maximum abstraction noises
This study leaves that one on Herodotus I was talking about the other day in the dust. I only brought up Greek and Chinese historiography then- this one’s on pretty much everywhere.
So, I was studying Polish history, then I wondered What am I actually doing here? That’s philosophy. Self-transcendence is palpably felt when it occurs – living in the air I called it the other day.
I can tell this is going to be a schizo consciousness maximizer
This book keeps throwing me off guard, mucho suggestione
European historical practices could not be grafted wholesale on to foreign societies anymore than American-style democracy can be imposed today on countries with no democratic tradition
Because I was contemplating whether the Chinese or Indians, say, believe in historical events as fervently as we do here. Maybe that’s just not a thing for them? I’ve looked a few times on baidu for answer to that and haven’t found any evidence that they’re the same as us. Then again, how many people talking so abstractly about “holocaustianity” here? The ones that do it there might get the firing squad.
This writer says that historiography frequently frightens. It couldn’t be for the reason I think it would, right?
Think of the potential deadliness of this discipline
For the reader of this book, the more interesting questions are likely to be first, how ‘modern’ historiography achieved its apparent hegemony, and second, whether this occurred without the ‘victor’ being affected in some ways by contact with the ‘vanquished’ (or in some cases, the ‘vanished’).
Note that this is more abstract than I usually get into. He’s talking historiography itself, whereas I usually question the reigning historiography with my own historiographical interpretation. This guy is going What IS historiography though in the first place? He’s saying there’s a modern form of it that I and the “shoah-ists” both utilize. He says it arose in the last couple centuries.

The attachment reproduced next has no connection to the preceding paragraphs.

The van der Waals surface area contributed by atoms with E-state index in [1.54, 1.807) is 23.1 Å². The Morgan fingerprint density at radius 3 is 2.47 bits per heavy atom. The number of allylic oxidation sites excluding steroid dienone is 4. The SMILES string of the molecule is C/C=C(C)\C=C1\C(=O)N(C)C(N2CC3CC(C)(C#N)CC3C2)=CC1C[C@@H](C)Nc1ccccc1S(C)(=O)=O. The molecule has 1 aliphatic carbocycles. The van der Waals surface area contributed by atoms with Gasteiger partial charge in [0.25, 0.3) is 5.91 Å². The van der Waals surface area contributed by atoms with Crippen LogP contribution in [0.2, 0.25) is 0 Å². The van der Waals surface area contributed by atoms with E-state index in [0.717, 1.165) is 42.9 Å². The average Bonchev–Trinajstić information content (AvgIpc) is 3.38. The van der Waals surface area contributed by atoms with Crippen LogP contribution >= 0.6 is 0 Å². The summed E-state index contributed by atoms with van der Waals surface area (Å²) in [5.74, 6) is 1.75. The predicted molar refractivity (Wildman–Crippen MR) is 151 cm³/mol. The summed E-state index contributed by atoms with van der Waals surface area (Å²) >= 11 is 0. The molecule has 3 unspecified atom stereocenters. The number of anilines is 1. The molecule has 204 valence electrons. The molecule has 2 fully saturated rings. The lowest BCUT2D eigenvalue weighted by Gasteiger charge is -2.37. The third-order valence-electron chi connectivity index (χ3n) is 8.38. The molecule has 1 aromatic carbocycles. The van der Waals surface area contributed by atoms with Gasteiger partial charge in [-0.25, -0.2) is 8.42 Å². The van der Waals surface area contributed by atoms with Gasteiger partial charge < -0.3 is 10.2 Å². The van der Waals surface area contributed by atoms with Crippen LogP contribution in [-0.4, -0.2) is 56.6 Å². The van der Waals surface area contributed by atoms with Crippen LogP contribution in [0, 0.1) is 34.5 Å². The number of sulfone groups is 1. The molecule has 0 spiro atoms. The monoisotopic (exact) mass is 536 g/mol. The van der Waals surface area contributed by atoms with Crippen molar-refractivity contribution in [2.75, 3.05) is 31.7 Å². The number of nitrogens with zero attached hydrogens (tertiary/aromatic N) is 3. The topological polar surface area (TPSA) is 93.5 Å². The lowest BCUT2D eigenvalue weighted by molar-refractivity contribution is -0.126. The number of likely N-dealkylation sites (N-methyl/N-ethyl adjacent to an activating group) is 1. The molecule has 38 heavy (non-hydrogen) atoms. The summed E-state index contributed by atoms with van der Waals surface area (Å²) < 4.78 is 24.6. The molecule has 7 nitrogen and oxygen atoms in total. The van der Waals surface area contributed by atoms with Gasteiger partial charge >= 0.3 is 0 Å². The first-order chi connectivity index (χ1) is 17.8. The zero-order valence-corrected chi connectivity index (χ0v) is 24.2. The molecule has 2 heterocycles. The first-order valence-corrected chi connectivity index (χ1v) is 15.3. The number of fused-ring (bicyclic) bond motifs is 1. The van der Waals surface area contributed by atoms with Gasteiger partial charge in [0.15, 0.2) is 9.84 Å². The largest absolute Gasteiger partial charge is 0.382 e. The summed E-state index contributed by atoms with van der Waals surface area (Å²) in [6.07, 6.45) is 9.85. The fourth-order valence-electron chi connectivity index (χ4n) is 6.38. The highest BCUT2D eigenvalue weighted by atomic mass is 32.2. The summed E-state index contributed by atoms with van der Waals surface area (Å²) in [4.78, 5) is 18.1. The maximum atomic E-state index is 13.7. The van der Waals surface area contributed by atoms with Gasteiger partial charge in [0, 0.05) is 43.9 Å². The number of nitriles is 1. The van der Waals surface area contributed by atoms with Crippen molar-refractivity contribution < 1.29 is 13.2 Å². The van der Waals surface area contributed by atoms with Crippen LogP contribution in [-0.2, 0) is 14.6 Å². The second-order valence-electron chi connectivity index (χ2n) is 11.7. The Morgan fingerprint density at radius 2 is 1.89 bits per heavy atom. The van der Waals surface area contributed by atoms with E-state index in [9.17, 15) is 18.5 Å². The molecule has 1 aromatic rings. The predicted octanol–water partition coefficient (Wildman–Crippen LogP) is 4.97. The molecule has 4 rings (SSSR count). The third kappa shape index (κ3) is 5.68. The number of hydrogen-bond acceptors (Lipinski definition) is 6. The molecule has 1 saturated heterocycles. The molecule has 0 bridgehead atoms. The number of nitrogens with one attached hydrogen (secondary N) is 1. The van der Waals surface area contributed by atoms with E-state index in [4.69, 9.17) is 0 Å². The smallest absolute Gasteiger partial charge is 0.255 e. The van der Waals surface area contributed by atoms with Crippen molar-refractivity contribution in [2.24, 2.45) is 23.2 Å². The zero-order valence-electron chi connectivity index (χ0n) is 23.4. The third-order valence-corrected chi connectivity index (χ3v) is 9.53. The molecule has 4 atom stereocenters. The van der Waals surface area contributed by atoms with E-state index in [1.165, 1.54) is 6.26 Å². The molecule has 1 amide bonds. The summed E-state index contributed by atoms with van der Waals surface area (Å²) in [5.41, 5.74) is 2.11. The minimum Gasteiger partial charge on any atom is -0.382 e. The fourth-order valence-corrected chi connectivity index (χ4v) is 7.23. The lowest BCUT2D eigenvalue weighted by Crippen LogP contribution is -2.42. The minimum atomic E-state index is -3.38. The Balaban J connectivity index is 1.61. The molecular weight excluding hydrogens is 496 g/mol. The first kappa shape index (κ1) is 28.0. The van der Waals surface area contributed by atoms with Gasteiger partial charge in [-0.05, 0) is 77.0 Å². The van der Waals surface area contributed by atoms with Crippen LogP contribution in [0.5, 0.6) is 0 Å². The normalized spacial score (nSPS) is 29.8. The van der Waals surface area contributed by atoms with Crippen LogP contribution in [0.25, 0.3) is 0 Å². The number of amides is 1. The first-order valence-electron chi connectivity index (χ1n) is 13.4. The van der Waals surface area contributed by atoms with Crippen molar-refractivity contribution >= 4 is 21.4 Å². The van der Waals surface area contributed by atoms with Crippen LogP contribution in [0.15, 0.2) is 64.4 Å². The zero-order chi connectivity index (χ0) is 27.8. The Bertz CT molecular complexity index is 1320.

Yeah this book is making me schizo, mwuah.
Non-euros don’t have this abstraction
This list includes only [historiographical] readings available in English given the target audience for the present book. It is also unavoidably Eurocentric, there being, as yet, no good collection of historiographical readings with a global range.
It might drive a lot of them crazy. Such an abrupt break with solidified cultural memory can do that. Historiography is one of the most secret chaos-causing disciplines. -pharma ad voice- If you are experiencing symptoms of nihilism, ennui, or anomie please see a doctor or soothing bluecheck.
I’m even feeling an edge reading this book. Some parts of the sky you don’t want to be
That gives me a sick laughter.
You might want the answer to that. One person responded saying if you pre-breathe pure oxygen before boarding the plane then you won’t suffocate. In psychological terms we can refer that as breathing pure cope. You’ll survive if you do that, don’t worry.
Why is it that they hear about the writings of people like Pappenheim and Bristow and they are suffocated? This is the intersection of historiography and psychology. I don’t have an answer to that question, this is too new a phenomenon to understand properly. They want to believe what they’ve been told all their life is true? Even if it’s false? It’s their very identity which is false in many cases. We don’t call it a “religion” for nothin–people are existentially, emotionally tied to the imposed historiography. If it’s wrong, they’re wrong, there isn’t a third party, it’s them. Pappenheim is a devilwoman telling them everything they believe is false. Their directedness in the world is shaken. Historiography structures their lifeworld. If you meddle with then they’re thrown off balance, don’t know which direction to go. It used to be so easy, point a to point b. Now their own consciousness has to switch on and they have to navigate the chaos with some alertness and responsibility. People rather just go without thinking. Move in a fixed pattern that’s been set before them by others. That’s my explanation of the psychology/historiography connection anyway – what’s yours?